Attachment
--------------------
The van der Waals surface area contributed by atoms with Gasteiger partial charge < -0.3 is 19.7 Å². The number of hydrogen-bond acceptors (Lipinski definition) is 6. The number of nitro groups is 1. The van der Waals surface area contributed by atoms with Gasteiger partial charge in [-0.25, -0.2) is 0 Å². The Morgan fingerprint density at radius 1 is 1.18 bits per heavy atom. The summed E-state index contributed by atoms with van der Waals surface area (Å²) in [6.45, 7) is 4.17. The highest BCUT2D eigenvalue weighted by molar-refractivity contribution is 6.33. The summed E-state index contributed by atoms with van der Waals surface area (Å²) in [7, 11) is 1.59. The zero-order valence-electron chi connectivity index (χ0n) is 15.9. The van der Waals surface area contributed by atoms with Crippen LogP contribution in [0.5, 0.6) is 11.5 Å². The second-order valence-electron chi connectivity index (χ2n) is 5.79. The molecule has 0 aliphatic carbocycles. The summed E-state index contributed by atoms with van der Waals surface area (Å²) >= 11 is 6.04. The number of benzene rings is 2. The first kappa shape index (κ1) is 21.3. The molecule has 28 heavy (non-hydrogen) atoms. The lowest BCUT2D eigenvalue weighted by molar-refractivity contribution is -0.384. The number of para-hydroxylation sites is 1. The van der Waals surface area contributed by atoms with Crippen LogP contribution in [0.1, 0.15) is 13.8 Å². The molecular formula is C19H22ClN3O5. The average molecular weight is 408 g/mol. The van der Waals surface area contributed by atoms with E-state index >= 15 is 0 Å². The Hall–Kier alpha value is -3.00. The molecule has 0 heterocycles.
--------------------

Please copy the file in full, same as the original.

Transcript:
The van der Waals surface area contributed by atoms with Gasteiger partial charge < -0.3 is 19.7 Å². The number of hydrogen-bond acceptors (Lipinski definition) is 6. The number of nitro groups is 1. The van der Waals surface area contributed by atoms with Gasteiger partial charge in [-0.25, -0.2) is 0 Å². The Morgan fingerprint density at radius 1 is 1.18 bits per heavy atom. The summed E-state index contributed by atoms with van der Waals surface area (Å²) in [6.45, 7) is 4.17. The highest BCUT2D eigenvalue weighted by molar-refractivity contribution is 6.33. The summed E-state index contributed by atoms with van der Waals surface area (Å²) in [7, 11) is 1.59. The zero-order valence-electron chi connectivity index (χ0n) is 15.9. The van der Waals surface area contributed by atoms with Crippen LogP contribution in [0.5, 0.6) is 11.5 Å². The second-order valence-electron chi connectivity index (χ2n) is 5.79. The molecule has 0 aliphatic carbocycles. The summed E-state index contributed by atoms with van der Waals surface area (Å²) >= 11 is 6.04. The number of benzene rings is 2. The first kappa shape index (κ1) is 21.3. The molecule has 28 heavy (non-hydrogen) atoms. The lowest BCUT2D eigenvalue weighted by molar-refractivity contribution is -0.384. The number of para-hydroxylation sites is 1. The van der Waals surface area contributed by atoms with Crippen LogP contribution in [0.1, 0.15) is 13.8 Å². The molecular formula is C19H22ClN3O5. The average molecular weight is 408 g/mol. The van der Waals surface area contributed by atoms with E-state index >= 15 is 0 Å². The Hall–Kier alpha value is -3.00. The molecule has 0 heterocycles.